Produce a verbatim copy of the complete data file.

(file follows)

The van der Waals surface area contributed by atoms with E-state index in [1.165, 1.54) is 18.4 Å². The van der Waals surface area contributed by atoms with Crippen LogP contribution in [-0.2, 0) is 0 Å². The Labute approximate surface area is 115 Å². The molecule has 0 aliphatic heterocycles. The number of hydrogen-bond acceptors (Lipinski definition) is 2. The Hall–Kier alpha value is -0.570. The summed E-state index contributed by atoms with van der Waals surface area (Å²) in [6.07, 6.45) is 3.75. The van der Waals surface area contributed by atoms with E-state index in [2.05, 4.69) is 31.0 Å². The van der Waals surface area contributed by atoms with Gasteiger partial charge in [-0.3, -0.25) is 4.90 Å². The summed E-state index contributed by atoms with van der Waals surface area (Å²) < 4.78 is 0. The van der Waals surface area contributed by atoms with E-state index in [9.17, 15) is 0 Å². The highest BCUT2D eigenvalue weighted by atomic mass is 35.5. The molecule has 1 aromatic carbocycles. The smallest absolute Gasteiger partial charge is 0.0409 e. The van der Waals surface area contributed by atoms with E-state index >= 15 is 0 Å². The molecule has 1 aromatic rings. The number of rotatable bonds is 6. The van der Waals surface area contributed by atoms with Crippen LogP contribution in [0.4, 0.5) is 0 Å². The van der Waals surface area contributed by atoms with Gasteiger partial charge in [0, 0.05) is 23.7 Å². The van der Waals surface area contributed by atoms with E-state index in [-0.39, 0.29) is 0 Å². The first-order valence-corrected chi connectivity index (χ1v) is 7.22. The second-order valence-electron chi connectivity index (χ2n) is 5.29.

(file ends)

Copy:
The van der Waals surface area contributed by atoms with E-state index in [1.165, 1.54) is 18.4 Å². The van der Waals surface area contributed by atoms with Crippen LogP contribution in [-0.2, 0) is 0 Å². The Labute approximate surface area is 115 Å². The molecule has 0 aliphatic heterocycles. The number of hydrogen-bond acceptors (Lipinski definition) is 2. The Hall–Kier alpha value is -0.570. The summed E-state index contributed by atoms with van der Waals surface area (Å²) in [6.07, 6.45) is 3.75. The van der Waals surface area contributed by atoms with E-state index in [2.05, 4.69) is 31.0 Å². The van der Waals surface area contributed by atoms with Gasteiger partial charge in [-0.3, -0.25) is 4.90 Å². The summed E-state index contributed by atoms with van der Waals surface area (Å²) < 4.78 is 0. The van der Waals surface area contributed by atoms with E-state index in [9.17, 15) is 0 Å². The highest BCUT2D eigenvalue weighted by atomic mass is 35.5. The molecule has 1 aromatic carbocycles. The smallest absolute Gasteiger partial charge is 0.0409 e. The van der Waals surface area contributed by atoms with E-state index >= 15 is 0 Å². The molecule has 1 aromatic rings. The number of rotatable bonds is 6. The van der Waals surface area contributed by atoms with Crippen LogP contribution in [0.4, 0.5) is 0 Å². The van der Waals surface area contributed by atoms with Gasteiger partial charge in [0, 0.05) is 23.7 Å². The van der Waals surface area contributed by atoms with E-state index in [-0.39, 0.29) is 0 Å². The first-order valence-corrected chi connectivity index (χ1v) is 7.22. The second-order valence-electron chi connectivity index (χ2n) is 5.29.